Sevitzky, Vol. 3 = HAYDN: Overture; Symphony No. 73 SGAMBATI: Vecchio Minuetto; KALLINIKOV: Sym. No. 1 – Indianapolis Sym. /Fabien Sevitzky – Historic-Recordings

by | Jul 5, 2011 | Classical Reissue Reviews | 0 comments

Sevitzky, Vol. 3 = HAYDN: L’Isola Disabitata–Overture; Symphony No. 73 in D Major “La Chasse”; SGAMBATI: Vecchio Minuetto; KALLINIKOV: Symphony No. 1 in G Minor – Indianapolis Symphony Orchestra/Fabien Sevitzky – Historic-Recordings HRCD 0062, 65:06 [] ****:
Volume 3 from Historic-Recordings dedicated to conductor Fabien Sevitzky (1893-1967) revitalizes shellac performances 1941-1945, including the ground-breaking inscription of Kallinikov’s G Minor Symphony (7 January 1941). Sevitzky made a point of programming and recording large and often ungainly works in the repertory–like Tchaikovsky’s Manfred Symphony–to demonstrate the power and response of his otherwise under-rated Indianapolis Symphony.
The program opens with Haydn’s 1779 sturm und drang Overture to The Desert Island, the composer’s tenth opera, of which only the overture seems to survive. Transferred by Damian Rogan, the original RCA shellacs convey a darkly lyrical piece, often stately in the manner of Gluck. The coda rather ferociously ends abruptly.  The 1782 Haydn Symphony No. 73 (8 February 1945) has been restored by Bill Anderson. It had a life on 45 rpm and the budget Bluebird LP series of RCAs (LBC 1062). The Indianapolis strings prove lustrous and flexible in the opening Allegro, with its four beat syncopes that turn an accompaniment into a main theme. The galant-style G Major Andante in 2/4–taken from one of Haydn’s own lieder–becomes a lyrical rondo. A suave verve-filled Menuetto and Trio ensue, plastic and attentive to the sudden alternations of orchestral thickness, almost in the style of a concerto grosso. The final Presto utilizes a standard “hunting” motif in bright colors, but the coda proves even more curious, dying away quietly and so akin to the so-called Farewell Symphony’s finale.
Sgambati’s D-flat Vecchio Minuetto exists as an independent piano piece, Op. 18, No. 2.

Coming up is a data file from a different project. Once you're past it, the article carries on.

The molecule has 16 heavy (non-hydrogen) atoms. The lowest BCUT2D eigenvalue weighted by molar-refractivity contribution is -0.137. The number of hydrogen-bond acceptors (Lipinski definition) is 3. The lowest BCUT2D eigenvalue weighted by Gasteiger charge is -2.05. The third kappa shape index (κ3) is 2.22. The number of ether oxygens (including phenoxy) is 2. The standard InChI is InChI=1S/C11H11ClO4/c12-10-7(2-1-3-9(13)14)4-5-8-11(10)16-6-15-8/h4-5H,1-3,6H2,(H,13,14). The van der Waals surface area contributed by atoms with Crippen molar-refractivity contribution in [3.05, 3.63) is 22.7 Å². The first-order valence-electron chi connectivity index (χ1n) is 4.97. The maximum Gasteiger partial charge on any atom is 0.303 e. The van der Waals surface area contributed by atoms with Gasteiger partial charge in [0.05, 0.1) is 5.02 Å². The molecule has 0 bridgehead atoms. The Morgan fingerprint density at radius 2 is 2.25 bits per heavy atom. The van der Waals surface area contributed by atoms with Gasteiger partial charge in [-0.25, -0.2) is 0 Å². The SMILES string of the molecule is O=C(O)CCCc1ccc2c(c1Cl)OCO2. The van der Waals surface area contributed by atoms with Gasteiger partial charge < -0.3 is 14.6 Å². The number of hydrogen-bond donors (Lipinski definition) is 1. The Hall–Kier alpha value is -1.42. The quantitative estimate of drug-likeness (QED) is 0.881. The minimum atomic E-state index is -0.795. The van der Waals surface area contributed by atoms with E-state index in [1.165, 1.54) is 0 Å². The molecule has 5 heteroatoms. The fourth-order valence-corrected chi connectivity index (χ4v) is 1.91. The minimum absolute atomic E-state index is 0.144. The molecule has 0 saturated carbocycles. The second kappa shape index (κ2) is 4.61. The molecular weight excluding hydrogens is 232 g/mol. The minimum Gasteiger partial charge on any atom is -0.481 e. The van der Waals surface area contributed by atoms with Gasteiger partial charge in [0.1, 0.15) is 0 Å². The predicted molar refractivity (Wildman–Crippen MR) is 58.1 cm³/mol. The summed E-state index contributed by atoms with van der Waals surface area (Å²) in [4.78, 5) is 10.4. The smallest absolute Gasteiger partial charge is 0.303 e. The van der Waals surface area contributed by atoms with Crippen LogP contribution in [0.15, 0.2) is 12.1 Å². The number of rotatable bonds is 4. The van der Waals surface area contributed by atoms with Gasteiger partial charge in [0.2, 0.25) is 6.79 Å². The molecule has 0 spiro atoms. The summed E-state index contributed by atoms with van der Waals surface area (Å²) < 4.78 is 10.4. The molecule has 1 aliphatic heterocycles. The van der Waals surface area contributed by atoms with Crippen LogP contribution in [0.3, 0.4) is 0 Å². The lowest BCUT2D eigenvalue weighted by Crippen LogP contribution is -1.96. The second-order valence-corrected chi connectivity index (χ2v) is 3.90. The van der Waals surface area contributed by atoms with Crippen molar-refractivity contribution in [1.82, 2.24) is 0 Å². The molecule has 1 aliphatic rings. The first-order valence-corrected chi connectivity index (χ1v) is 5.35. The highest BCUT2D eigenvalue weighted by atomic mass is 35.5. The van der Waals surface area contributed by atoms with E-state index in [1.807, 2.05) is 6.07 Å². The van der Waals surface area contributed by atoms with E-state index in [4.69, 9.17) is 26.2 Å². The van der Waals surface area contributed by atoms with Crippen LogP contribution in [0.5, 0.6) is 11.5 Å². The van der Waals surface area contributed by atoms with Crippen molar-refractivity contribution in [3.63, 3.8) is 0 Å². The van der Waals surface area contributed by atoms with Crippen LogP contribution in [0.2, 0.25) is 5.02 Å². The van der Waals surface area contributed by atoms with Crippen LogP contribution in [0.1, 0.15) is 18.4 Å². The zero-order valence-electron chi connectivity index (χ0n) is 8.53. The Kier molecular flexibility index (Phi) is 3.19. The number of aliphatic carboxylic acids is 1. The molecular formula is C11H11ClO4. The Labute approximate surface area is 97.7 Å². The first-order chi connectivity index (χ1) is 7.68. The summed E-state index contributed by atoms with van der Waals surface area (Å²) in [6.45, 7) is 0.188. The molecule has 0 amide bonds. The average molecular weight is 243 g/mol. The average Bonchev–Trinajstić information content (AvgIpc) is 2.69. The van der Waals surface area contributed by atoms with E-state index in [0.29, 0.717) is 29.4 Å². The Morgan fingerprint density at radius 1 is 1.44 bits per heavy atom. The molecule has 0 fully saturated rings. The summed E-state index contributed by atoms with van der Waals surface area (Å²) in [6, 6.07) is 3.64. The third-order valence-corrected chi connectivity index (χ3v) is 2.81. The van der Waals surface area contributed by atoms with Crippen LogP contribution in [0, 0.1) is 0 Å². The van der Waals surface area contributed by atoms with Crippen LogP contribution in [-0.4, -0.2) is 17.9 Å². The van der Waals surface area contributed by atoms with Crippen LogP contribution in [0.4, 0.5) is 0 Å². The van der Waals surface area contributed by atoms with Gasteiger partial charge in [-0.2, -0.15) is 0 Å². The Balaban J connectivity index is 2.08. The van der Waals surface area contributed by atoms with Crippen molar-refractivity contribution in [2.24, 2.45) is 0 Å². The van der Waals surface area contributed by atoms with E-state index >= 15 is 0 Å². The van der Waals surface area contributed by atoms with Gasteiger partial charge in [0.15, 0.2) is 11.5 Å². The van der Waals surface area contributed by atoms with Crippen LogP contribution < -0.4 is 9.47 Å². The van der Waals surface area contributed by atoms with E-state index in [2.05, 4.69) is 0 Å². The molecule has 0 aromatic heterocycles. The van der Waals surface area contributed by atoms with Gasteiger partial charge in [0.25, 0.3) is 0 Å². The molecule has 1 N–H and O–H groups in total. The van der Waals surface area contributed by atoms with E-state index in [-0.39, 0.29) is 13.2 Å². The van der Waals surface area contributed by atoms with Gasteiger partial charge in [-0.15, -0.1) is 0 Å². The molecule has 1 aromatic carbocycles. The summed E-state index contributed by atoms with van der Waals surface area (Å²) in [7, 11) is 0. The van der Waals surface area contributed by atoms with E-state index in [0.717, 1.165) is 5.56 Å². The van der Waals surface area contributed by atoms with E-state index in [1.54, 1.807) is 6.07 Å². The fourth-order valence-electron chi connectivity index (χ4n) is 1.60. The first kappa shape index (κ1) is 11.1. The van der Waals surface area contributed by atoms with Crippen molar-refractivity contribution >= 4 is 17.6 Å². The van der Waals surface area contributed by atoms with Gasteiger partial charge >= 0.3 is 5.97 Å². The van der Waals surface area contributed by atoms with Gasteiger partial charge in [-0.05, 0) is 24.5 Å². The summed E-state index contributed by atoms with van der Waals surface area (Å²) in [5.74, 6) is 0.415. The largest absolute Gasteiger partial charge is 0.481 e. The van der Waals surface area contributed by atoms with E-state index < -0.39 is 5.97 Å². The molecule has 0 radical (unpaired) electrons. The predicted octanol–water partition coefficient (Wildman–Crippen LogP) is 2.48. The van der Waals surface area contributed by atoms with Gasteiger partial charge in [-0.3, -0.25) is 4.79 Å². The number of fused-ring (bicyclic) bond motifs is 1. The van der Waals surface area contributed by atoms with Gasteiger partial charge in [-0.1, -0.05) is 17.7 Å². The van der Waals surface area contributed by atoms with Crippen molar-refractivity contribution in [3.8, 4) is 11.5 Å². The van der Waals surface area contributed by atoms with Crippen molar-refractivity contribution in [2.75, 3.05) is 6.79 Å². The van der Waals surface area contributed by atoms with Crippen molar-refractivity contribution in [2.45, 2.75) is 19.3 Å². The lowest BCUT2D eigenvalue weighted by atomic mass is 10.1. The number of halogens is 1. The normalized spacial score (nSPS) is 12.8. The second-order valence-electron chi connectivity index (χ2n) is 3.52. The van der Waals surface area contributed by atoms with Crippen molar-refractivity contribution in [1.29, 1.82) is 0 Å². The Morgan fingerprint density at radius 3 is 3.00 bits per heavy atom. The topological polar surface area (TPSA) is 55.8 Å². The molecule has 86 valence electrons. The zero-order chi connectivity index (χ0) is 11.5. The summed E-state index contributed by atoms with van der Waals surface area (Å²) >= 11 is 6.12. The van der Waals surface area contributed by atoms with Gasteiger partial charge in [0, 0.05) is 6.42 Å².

Sevitzky plays his own arrangement (8 February 1945) of this gavotte-like work which incorporates at first a flute part over cellos and the full string complement. The middle section adumbrates something of Berlioz’ Will o’ the Wisps from his Damnation of Faust.
Kalinnikov’s 1895 G Minor Symphony has provided the short-lived composer the dubious honor of a “singular success.” Nationalistic–in its use of the Czarist hymn–on its own terms, the symphony employs several cyclical strategies, interlocking themes from its four movements so that they recur in the finale. Its occasional “oriental” harmonies owe Borodin a debt. The sweeping melody in the first movement remains its huge selling point. Sevitzky moves the music along without undue sentimentality, an often virtuosic demonstration of orchestral ensemble, especially in the “academic,” contrapuntal passages. In the lugubrious episodes, the influence of Tchaikovsky prevails. The lovely second movement, in fact, seems to echo Tchaikovsky’s syntax in his “Winter Dreams” Symphony. A Borodin-influenced Scherzo features a series of “Arabian” arabesques in the strings and woodwinds worth of Grieg’s Anitra. Capitalizing on his big first movement melody, Kalinnikov aligns it with more “orientalisms” and contrapuntal treatment to secure its affect in our collective hearts. The aerial folk-song quality of the writing as well as the effective scoring hold much promise for this composer who died too soon to extend his singular potential. But at least in Sevitzky’s excellently restored reading we can all appreciate a devoted admirer.
— Gary Lemco

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